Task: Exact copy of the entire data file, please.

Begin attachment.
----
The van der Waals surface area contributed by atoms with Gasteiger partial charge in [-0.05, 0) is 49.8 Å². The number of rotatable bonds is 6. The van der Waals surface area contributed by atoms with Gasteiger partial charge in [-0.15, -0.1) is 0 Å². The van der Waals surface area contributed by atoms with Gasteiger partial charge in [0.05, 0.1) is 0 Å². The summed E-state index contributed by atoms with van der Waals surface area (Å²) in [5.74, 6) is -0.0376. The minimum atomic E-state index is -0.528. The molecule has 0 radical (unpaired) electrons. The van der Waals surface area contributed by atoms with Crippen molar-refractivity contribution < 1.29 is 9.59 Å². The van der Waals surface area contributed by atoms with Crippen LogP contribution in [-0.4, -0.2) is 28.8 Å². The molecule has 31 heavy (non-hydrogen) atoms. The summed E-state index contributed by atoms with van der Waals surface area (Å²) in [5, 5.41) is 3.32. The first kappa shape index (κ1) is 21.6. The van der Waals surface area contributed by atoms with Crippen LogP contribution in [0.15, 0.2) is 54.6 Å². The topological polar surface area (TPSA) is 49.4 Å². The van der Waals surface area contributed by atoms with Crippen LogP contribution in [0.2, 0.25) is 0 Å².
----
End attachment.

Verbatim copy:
The van der Waals surface area contributed by atoms with Gasteiger partial charge in [-0.05, 0) is 49.8 Å². The number of rotatable bonds is 6. The van der Waals surface area contributed by atoms with Gasteiger partial charge in [-0.15, -0.1) is 0 Å². The van der Waals surface area contributed by atoms with Gasteiger partial charge in [0.05, 0.1) is 0 Å². The summed E-state index contributed by atoms with van der Waals surface area (Å²) in [5.74, 6) is -0.0376. The minimum atomic E-state index is -0.528. The molecule has 0 radical (unpaired) electrons. The van der Waals surface area contributed by atoms with Crippen molar-refractivity contribution < 1.29 is 9.59 Å². The van der Waals surface area contributed by atoms with Crippen LogP contribution in [-0.4, -0.2) is 28.8 Å². The molecule has 31 heavy (non-hydrogen) atoms. The summed E-state index contributed by atoms with van der Waals surface area (Å²) in [5, 5.41) is 3.32. The first kappa shape index (κ1) is 21.6. The van der Waals surface area contributed by atoms with Crippen LogP contribution in [0.15, 0.2) is 54.6 Å². The topological polar surface area (TPSA) is 49.4 Å². The van der Waals surface area contributed by atoms with Crippen LogP contribution in [0.2, 0.25) is 0 Å².